9. The system of claim 8 wherein one of said pair of boundary means includes a vent therein coupled to said means for producing a fluid pressure differential within said chamber for transferring fluid therethrough with respect to said chamber.
10. The system of claim 9 wherein said means for producing a fluid pressure differential within said chamber is disposed within said chamber and is attached to one of said boundary means adjacent to said vent in said boundary means.
11. The system of claim 10 wherein said means for producing a fluid pressure differential within said chamber is disposed external to said chamber and is coupled to said vent in said boundary means for reducing the fluid pressure within said chamber.
12. The system of claim 1 wherein said drive means includes a belt connecting the end portions of said platen means and said roller means for synchronous rotation of the surfaces of the rotatable end portions of said platen means with the surface of said roller means.
Description
BACKGROUND OF THE INVENTION

The present invention relates generally to printer-plotter systems and, more particularly, to printer paper drive systems. Certain known apparatus for driving or transporting paper includes a pair of sprocketed rollers which receive paper on the top edges of the rollers, and includes a vacuum chamber located beneath the paper and between the rollers for applying tension to the paper. One such apparatus is the Model 1200 or 1240 Plotter distributed by Zeta Research Company of Lafayette, California. One problem encountered with apparatus of this type is that paper buckling often occurs when the force applied to the paper by a print head with a high coefficient of friction therebetween causes substantial frictional drag on the paper.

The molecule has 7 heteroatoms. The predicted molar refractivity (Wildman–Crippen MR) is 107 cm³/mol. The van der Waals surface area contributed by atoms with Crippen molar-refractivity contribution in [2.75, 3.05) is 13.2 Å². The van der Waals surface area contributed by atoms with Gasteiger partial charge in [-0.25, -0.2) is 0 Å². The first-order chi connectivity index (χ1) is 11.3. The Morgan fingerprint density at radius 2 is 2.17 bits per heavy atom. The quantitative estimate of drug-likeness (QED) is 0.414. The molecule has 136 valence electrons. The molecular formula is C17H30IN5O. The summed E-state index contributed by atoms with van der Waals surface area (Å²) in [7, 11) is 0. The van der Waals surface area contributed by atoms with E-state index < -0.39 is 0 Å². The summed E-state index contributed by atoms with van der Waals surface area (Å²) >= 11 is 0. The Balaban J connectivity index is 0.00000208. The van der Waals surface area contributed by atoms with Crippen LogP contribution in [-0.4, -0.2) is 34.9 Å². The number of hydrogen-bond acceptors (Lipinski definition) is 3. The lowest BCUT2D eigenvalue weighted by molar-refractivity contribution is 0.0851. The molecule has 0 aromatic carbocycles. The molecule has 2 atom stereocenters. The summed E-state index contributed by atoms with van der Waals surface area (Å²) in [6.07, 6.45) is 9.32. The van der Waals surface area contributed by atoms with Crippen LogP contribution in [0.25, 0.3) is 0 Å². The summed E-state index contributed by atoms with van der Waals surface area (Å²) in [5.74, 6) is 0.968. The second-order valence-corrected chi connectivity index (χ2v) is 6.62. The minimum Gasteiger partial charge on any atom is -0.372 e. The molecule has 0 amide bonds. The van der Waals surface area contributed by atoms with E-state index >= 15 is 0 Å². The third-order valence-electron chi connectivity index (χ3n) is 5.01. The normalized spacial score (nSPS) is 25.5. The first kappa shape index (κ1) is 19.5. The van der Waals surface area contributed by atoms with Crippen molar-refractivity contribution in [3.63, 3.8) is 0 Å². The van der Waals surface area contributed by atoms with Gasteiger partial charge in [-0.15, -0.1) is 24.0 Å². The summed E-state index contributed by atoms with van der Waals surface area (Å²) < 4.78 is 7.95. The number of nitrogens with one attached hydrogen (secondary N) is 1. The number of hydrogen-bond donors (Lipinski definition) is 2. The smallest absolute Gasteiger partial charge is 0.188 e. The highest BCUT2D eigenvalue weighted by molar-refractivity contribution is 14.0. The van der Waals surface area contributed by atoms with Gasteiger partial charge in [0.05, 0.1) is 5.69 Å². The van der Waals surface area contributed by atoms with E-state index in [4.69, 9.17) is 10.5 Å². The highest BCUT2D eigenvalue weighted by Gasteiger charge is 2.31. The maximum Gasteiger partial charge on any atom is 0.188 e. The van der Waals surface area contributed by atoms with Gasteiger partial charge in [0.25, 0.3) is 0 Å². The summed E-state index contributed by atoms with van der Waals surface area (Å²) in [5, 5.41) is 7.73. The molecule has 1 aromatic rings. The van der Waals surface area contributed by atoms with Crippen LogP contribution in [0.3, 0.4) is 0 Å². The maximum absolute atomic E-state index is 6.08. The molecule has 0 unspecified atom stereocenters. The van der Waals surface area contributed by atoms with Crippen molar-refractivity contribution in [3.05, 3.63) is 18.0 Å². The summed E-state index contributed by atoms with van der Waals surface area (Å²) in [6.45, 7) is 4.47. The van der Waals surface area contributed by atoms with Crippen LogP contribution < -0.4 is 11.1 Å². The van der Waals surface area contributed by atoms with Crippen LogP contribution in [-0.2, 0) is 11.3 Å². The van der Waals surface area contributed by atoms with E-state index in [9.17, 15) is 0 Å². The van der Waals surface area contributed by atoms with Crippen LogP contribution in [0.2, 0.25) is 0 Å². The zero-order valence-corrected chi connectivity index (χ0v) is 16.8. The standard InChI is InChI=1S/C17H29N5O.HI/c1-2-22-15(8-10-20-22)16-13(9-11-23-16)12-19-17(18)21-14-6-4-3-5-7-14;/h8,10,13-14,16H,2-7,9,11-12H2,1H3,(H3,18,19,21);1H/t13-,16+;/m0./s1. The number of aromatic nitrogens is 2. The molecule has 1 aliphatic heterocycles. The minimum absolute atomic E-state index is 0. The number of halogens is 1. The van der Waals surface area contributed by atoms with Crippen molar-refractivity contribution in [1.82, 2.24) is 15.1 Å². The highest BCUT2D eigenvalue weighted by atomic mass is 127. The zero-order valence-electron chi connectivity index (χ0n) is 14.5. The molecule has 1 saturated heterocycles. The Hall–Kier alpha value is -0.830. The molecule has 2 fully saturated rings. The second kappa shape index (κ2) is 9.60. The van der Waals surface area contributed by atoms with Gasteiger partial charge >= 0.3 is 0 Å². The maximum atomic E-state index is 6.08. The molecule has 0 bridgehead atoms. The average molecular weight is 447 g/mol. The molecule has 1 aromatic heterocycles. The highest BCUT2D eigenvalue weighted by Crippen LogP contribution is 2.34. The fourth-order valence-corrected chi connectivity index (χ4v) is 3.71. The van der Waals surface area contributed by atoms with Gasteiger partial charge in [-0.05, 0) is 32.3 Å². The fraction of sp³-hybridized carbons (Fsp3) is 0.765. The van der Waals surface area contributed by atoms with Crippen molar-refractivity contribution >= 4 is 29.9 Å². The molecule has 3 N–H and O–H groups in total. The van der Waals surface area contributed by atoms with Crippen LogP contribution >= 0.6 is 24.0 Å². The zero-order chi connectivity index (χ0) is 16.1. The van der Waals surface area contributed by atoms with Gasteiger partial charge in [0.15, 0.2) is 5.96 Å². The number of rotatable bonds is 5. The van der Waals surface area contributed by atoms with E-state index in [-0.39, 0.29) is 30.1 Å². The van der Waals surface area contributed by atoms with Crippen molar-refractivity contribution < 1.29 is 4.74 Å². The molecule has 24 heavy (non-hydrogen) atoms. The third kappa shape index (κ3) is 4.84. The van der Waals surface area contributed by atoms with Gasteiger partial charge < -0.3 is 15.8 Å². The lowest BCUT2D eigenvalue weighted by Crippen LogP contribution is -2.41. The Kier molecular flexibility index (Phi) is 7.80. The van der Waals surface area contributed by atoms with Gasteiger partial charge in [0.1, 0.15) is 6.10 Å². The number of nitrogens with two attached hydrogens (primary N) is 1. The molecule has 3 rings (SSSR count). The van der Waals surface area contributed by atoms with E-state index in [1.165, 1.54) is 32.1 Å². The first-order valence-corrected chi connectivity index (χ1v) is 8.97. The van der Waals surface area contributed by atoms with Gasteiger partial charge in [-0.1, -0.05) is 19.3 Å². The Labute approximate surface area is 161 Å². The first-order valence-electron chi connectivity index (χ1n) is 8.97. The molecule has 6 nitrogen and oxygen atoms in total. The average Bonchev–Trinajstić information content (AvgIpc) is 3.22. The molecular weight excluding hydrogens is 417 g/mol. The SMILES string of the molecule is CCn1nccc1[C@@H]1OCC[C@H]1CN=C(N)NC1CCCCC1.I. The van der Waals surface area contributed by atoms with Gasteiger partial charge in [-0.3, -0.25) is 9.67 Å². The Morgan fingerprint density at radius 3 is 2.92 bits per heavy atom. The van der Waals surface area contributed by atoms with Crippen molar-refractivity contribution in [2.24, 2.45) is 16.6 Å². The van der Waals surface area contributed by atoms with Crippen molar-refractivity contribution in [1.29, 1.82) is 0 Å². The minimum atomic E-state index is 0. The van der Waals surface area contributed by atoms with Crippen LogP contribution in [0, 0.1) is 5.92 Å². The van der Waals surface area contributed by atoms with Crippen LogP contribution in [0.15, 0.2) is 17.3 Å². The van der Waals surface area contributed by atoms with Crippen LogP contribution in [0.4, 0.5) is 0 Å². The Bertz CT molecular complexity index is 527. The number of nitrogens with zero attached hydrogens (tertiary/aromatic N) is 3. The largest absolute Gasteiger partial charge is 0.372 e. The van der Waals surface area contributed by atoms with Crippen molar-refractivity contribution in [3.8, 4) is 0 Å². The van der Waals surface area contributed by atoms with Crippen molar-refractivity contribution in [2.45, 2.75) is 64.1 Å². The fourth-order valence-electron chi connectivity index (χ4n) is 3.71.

SUMMARY OF THE INVENTION

In accordance with the preferred embodiment of the present invention, a vacuum-buffered bidirectional paper drive system includes a drum roller with sprocketed end portions and a platen roller having a stationary portion and rotatable sprocketed end portions, and a pair of lateral boundary members each running from the edge of one roller to the corresponding edge of the other roller. The platen and drum are connected by a drive belt for synchronous bidirectional rotation of the surface of the drum with the surface of the sprocketed end portions of the platen. To permit intimate contact by a print head with the stationary portion of the platen, the stationary portion has a flat region running horizontally from one end of the stationary portion to the other. A web or continuous sheet of paper is attached to the platen and drum by the respective sprocket drives and follows a course from the bottom of the drum, around the platen and back, to the top of the drum. The paper, platen, drum, and associated lateral boundary members form a vacuum chamber which is connected to a suitable vacuum source for maintaining tension in the paper. This prevents buckling or detrimental frictional drag when the force applied by a print head is high.

BRIEF DESCRIPTION OF THE DRAWINGS

FIG. 1 is a diagrammatic illustration of a belt-driven platen and roller of the paper drive system of the present invention.

FIG. 2 is a diagrammatic illustration of a side view of the system of FIG. 1.

FIG. 3 is a cut-away top view of the system of FIG. 1 shown having a vacuum chamber and a fan disposed outside the chamber.

FIG. 4 is a cut-away top view of the system of FIG. 1 showing a fan disposed inside the vacuum chamber.

DESCRIPTION OF THE PREFERRED EMBODIMENT